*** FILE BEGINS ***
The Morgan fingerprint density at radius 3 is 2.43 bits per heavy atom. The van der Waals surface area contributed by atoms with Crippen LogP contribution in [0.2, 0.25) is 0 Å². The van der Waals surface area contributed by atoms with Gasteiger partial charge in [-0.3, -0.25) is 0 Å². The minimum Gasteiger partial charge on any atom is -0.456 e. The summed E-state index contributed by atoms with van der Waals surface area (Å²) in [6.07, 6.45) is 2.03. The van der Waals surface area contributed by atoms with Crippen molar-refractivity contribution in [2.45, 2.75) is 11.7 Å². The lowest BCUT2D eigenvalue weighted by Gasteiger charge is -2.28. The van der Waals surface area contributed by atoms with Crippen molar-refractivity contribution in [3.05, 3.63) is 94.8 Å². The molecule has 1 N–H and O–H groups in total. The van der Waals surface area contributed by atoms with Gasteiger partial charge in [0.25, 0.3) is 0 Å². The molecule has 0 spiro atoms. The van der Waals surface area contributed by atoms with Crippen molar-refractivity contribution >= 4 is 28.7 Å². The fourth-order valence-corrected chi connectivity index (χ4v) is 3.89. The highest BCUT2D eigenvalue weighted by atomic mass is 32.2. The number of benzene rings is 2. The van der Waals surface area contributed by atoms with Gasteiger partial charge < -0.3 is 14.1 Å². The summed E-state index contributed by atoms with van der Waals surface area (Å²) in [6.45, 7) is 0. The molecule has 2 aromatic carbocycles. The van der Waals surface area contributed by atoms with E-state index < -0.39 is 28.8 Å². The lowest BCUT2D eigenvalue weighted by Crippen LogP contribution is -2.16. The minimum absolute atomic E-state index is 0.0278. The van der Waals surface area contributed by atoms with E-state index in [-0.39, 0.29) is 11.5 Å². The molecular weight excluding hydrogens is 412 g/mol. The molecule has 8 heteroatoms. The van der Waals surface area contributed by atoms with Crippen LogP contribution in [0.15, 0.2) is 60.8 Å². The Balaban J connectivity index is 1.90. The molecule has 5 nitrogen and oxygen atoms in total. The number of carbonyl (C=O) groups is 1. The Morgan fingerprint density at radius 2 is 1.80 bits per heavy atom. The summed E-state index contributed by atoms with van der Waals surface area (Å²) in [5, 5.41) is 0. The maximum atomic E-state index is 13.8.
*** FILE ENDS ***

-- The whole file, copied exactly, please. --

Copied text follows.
The Morgan fingerprint density at radius 3 is 2.43 bits per heavy atom. The van der Waals surface area contributed by atoms with Crippen LogP contribution in [0.2, 0.25) is 0 Å². The van der Waals surface area contributed by atoms with Gasteiger partial charge in [-0.3, -0.25) is 0 Å². The minimum Gasteiger partial charge on any atom is -0.456 e. The summed E-state index contributed by atoms with van der Waals surface area (Å²) in [6.07, 6.45) is 2.03. The van der Waals surface area contributed by atoms with Crippen molar-refractivity contribution in [2.45, 2.75) is 11.7 Å². The lowest BCUT2D eigenvalue weighted by Gasteiger charge is -2.28. The van der Waals surface area contributed by atoms with Crippen molar-refractivity contribution in [3.05, 3.63) is 94.8 Å². The molecule has 1 N–H and O–H groups in total. The van der Waals surface area contributed by atoms with Gasteiger partial charge in [0.25, 0.3) is 0 Å². The molecule has 0 spiro atoms. The van der Waals surface area contributed by atoms with Crippen molar-refractivity contribution >= 4 is 28.7 Å². The fourth-order valence-corrected chi connectivity index (χ4v) is 3.89. The highest BCUT2D eigenvalue weighted by atomic mass is 32.2. The number of benzene rings is 2. The van der Waals surface area contributed by atoms with Gasteiger partial charge < -0.3 is 14.1 Å². The summed E-state index contributed by atoms with van der Waals surface area (Å²) in [6.45, 7) is 0. The molecule has 2 aromatic carbocycles. The van der Waals surface area contributed by atoms with E-state index < -0.39 is 28.8 Å². The lowest BCUT2D eigenvalue weighted by Crippen LogP contribution is -2.16. The minimum absolute atomic E-state index is 0.0278. The van der Waals surface area contributed by atoms with E-state index in [-0.39, 0.29) is 11.5 Å². The molecular weight excluding hydrogens is 412 g/mol. The molecule has 8 heteroatoms. The van der Waals surface area contributed by atoms with Crippen LogP contribution in [0.15, 0.2) is 60.8 Å². The Balaban J connectivity index is 1.90. The molecule has 5 nitrogen and oxygen atoms in total. The number of carbonyl (C=O) groups is 1. The Morgan fingerprint density at radius 2 is 1.80 bits per heavy atom. The summed E-state index contributed by atoms with van der Waals surface area (Å²) in [5, 5.41) is 0. The maximum atomic E-state index is 13.8.